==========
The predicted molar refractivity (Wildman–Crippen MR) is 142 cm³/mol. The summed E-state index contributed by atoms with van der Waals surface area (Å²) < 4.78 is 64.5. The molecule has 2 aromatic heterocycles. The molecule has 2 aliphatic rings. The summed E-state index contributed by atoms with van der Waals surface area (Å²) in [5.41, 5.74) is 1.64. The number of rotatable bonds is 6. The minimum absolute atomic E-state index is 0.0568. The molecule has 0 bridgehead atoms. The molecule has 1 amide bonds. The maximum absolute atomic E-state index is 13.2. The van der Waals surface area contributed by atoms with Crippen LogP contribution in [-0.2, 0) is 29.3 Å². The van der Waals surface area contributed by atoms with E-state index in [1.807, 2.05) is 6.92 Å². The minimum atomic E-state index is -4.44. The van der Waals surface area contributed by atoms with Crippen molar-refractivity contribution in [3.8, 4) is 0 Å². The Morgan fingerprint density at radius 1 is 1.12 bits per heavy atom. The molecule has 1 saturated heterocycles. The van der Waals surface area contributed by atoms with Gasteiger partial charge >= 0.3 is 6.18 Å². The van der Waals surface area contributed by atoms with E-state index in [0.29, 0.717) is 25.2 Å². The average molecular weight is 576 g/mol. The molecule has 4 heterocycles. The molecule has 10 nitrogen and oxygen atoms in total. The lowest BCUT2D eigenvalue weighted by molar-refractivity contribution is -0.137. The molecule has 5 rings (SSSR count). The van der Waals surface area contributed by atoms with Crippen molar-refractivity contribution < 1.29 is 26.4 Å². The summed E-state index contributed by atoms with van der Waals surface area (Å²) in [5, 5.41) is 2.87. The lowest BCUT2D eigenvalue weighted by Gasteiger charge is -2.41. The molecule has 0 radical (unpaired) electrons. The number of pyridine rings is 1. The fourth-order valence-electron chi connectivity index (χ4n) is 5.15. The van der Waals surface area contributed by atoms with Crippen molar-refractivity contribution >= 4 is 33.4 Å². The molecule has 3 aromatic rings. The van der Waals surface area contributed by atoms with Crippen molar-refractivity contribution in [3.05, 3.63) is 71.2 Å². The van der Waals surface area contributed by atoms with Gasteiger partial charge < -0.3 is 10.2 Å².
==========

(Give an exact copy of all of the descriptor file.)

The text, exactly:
The predicted molar refractivity (Wildman–Crippen MR) is 142 cm³/mol. The summed E-state index contributed by atoms with van der Waals surface area (Å²) < 4.78 is 64.5. The molecule has 2 aromatic heterocycles. The molecule has 2 aliphatic rings. The summed E-state index contributed by atoms with van der Waals surface area (Å²) in [5.41, 5.74) is 1.64. The number of rotatable bonds is 6. The minimum absolute atomic E-state index is 0.0568. The molecule has 0 bridgehead atoms. The molecule has 1 amide bonds. The maximum absolute atomic E-state index is 13.2. The van der Waals surface area contributed by atoms with Crippen LogP contribution in [-0.2, 0) is 29.3 Å². The van der Waals surface area contributed by atoms with E-state index in [1.807, 2.05) is 6.92 Å². The minimum atomic E-state index is -4.44. The van der Waals surface area contributed by atoms with Crippen molar-refractivity contribution in [3.8, 4) is 0 Å². The Morgan fingerprint density at radius 1 is 1.12 bits per heavy atom. The molecule has 1 saturated heterocycles. The van der Waals surface area contributed by atoms with Gasteiger partial charge >= 0.3 is 6.18 Å². The van der Waals surface area contributed by atoms with E-state index in [0.29, 0.717) is 25.2 Å². The average molecular weight is 576 g/mol. The molecule has 4 heterocycles. The molecule has 10 nitrogen and oxygen atoms in total. The lowest BCUT2D eigenvalue weighted by molar-refractivity contribution is -0.137. The molecule has 5 rings (SSSR count). The van der Waals surface area contributed by atoms with Crippen molar-refractivity contribution < 1.29 is 26.4 Å². The summed E-state index contributed by atoms with van der Waals surface area (Å²) in [5, 5.41) is 2.87. The lowest BCUT2D eigenvalue weighted by Gasteiger charge is -2.41. The molecule has 0 radical (unpaired) electrons. The number of pyridine rings is 1. The fourth-order valence-electron chi connectivity index (χ4n) is 5.15. The van der Waals surface area contributed by atoms with Crippen molar-refractivity contribution >= 4 is 33.4 Å². The molecule has 3 aromatic rings. The van der Waals surface area contributed by atoms with Crippen molar-refractivity contribution in [3.05, 3.63) is 71.2 Å². The van der Waals surface area contributed by atoms with Gasteiger partial charge < -0.3 is 10.2 Å².